A third problem centers on the classification of the manner of death. For some manners of death, there exists nonuniformity within the medical examiner community with different opinions predicated upon various philosophical views, training or office policy. An example of this problem includes persons wishing to commit suicide by waiving a toy gun and having the police shoot them. Some medical examiners might classify the manner of death as suicide while others rule the death as a homicide. Furthermore, the medical examiner's manner of death may not match the viewpoint of the legal profession, particularly concerning matters of intent. An example is a motor vehicle accident where an individual is killed and the other driver is intoxicated or driving recklessly. Under the legal system, this incident would constitute criminal vehicular homicide. However, the National Association of Medical Examiners supports a ruling of accident with notation that criminality is best left to the legal system.29 As if this nonuniformity and discrepancies with the legal system were not enough, the validity of the manner also may be compromised by the absence of pertinent information at the time of the ruling. Consequently, the manner is not engraved in stone and can be changed if additional information is discovered concerning the circumstances of the death.
A final problem for the medical examiner is the degree of certainty required for legal proceedings. In general, courts are in agreement that an opinion of "possible" for expert testimony is inadequate. Tennessee holds this approach in that an opinion of mere possibility is insufficient for a finding of fact. Instead, a reasonable degree of medical certainty is the standard that most courts require for evidence. But problems arise over what constitutes a reasonable degree of medical certainty. Some courts hold that this phrase means "more probably true than not" or reasonable probability. Other courts reject this terminology, with one court requiring "sufficient certainty" in making a medical judgment. Consequently, confusion exists concerning the meaning of a reasonable degree of medical certainty. This confusion was even noted in a previous Tennessee Bar Journal article that highlighted that physicians may hold different concepts of a reasonable degree of medical certainty or give equivocating testimony based on different levels of probability. To complicate matters further, the National Association of Medical Examiners' guidelines to standardize manner-of-death reporting support various degrees of certainty such as a preponderance of the evidence for civil litigation and a clear and convincing standard involving homicides. Needless to say, careful communication between the attorney and the medical examiner is needed to ensure both parties understand the degree of certainty that the medical examiner holds for the cause and manner of death.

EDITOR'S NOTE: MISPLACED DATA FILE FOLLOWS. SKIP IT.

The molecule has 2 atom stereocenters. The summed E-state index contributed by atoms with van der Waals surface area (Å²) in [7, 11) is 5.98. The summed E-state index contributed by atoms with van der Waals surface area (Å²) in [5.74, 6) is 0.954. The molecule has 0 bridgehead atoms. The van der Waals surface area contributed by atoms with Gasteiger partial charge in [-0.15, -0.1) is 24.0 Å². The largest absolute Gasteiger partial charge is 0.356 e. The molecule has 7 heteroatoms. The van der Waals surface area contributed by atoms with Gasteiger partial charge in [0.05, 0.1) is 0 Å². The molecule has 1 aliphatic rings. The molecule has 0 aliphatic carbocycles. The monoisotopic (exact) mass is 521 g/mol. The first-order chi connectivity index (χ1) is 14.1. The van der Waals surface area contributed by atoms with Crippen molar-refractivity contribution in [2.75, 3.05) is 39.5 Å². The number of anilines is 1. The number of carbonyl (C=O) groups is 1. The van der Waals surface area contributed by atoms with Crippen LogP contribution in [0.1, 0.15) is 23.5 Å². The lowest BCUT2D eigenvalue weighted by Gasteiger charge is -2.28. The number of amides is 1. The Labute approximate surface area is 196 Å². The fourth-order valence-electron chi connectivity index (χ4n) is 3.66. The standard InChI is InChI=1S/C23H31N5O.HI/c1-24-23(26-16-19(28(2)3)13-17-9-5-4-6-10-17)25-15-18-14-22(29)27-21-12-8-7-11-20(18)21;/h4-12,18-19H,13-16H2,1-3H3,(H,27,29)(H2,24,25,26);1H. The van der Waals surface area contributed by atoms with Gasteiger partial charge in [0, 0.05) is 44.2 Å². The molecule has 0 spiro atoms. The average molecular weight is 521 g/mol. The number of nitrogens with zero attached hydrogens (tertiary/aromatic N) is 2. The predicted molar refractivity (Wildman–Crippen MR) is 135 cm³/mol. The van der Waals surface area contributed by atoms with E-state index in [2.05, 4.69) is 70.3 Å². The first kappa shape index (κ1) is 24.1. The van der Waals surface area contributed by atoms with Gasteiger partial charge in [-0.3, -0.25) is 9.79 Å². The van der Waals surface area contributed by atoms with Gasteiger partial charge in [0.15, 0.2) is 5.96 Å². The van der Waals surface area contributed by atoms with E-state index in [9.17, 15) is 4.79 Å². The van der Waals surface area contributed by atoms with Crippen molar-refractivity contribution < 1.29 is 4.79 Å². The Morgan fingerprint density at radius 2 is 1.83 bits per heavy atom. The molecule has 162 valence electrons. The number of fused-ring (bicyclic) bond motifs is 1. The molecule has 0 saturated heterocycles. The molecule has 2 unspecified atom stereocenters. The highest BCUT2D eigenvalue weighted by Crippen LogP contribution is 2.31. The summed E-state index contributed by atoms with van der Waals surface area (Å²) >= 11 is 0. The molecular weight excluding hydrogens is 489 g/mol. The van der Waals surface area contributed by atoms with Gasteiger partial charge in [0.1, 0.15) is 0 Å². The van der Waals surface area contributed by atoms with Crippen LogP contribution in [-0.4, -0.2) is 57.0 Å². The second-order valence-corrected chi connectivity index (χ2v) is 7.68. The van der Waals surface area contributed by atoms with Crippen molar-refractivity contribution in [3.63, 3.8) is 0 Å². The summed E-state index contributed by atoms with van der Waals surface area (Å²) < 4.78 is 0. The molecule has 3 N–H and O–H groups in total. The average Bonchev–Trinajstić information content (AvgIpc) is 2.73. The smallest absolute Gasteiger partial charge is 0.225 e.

Practical Advice for Attorneys Interacting with the Medical Examiner in Problematic Death Cases
Given the above problems that might complicate the medical examiner's determination of the cause and manner of death, the attorney must be cognizant of these issues when dealing with problematic legal causation cases. Awareness of these problems is important in preparing cases where the trier of fact must decide whether the defendant's actions were truly the cause of death. Without an understanding of the problems that potentially limit the cause and manner of death ruling, the attorney may fail to appreciate key arguing points of legal causation that either support or weaken their case. Consequently, the attorney must effectively interact with the medical examiner to ensure full understanding of the cause and manner of death ruling. In order to promote this effective interaction, the following practical advice is offered.
Meet with the medical examiner concerning problematic legal causation issues before trial. This meeting does not just involve the prosecution.
The defense attorney should also meet to discuss issues dealing with the cause and manner of death. Remember the medical examiner should be a third party neutral in investigating the death. However, a word of caution is needed before arranging for such a meeting. The attorney needs to be aware of potential privacy issues and therefore should get consent of the next of kin for release of the autopsy results or a court subpoena permitting such disclosure.